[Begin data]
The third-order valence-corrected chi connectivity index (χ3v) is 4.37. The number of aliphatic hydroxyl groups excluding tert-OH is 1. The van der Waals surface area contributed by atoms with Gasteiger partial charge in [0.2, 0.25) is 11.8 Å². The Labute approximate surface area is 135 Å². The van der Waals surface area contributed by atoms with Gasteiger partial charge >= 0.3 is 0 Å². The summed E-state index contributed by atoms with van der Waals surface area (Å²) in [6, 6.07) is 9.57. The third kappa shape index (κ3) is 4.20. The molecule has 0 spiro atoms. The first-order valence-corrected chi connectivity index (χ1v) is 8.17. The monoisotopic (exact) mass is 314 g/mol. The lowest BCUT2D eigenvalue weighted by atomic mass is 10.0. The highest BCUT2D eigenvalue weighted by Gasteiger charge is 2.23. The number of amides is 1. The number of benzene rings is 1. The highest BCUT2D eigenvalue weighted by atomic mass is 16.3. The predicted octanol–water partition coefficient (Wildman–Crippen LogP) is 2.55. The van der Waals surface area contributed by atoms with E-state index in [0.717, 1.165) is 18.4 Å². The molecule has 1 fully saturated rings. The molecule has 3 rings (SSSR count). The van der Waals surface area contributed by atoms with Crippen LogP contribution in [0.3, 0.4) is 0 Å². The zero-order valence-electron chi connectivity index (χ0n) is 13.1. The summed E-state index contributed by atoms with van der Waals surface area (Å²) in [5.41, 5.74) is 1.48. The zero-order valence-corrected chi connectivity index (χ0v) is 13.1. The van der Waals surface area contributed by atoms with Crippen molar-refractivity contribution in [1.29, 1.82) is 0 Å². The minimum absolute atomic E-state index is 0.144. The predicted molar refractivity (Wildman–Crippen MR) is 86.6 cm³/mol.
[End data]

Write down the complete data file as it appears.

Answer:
The third-order valence-corrected chi connectivity index (χ3v) is 4.37. The number of aliphatic hydroxyl groups excluding tert-OH is 1. The van der Waals surface area contributed by atoms with Gasteiger partial charge in [0.2, 0.25) is 11.8 Å². The Labute approximate surface area is 135 Å². The van der Waals surface area contributed by atoms with Gasteiger partial charge >= 0.3 is 0 Å². The summed E-state index contributed by atoms with van der Waals surface area (Å²) in [6, 6.07) is 9.57. The third kappa shape index (κ3) is 4.20. The molecule has 0 spiro atoms. The first-order valence-corrected chi connectivity index (χ1v) is 8.17. The monoisotopic (exact) mass is 314 g/mol. The lowest BCUT2D eigenvalue weighted by atomic mass is 10.0. The highest BCUT2D eigenvalue weighted by Gasteiger charge is 2.23. The number of amides is 1. The number of benzene rings is 1. The highest BCUT2D eigenvalue weighted by atomic mass is 16.3. The predicted octanol–water partition coefficient (Wildman–Crippen LogP) is 2.55. The van der Waals surface area contributed by atoms with E-state index in [0.717, 1.165) is 18.4 Å². The molecule has 1 fully saturated rings. The molecule has 3 rings (SSSR count). The van der Waals surface area contributed by atoms with Crippen LogP contribution in [0.3, 0.4) is 0 Å². The zero-order valence-electron chi connectivity index (χ0n) is 13.1. The summed E-state index contributed by atoms with van der Waals surface area (Å²) in [5.41, 5.74) is 1.48. The zero-order valence-corrected chi connectivity index (χ0v) is 13.1. The van der Waals surface area contributed by atoms with Crippen molar-refractivity contribution in [1.29, 1.82) is 0 Å². The minimum absolute atomic E-state index is 0.144. The predicted molar refractivity (Wildman–Crippen MR) is 86.6 cm³/mol.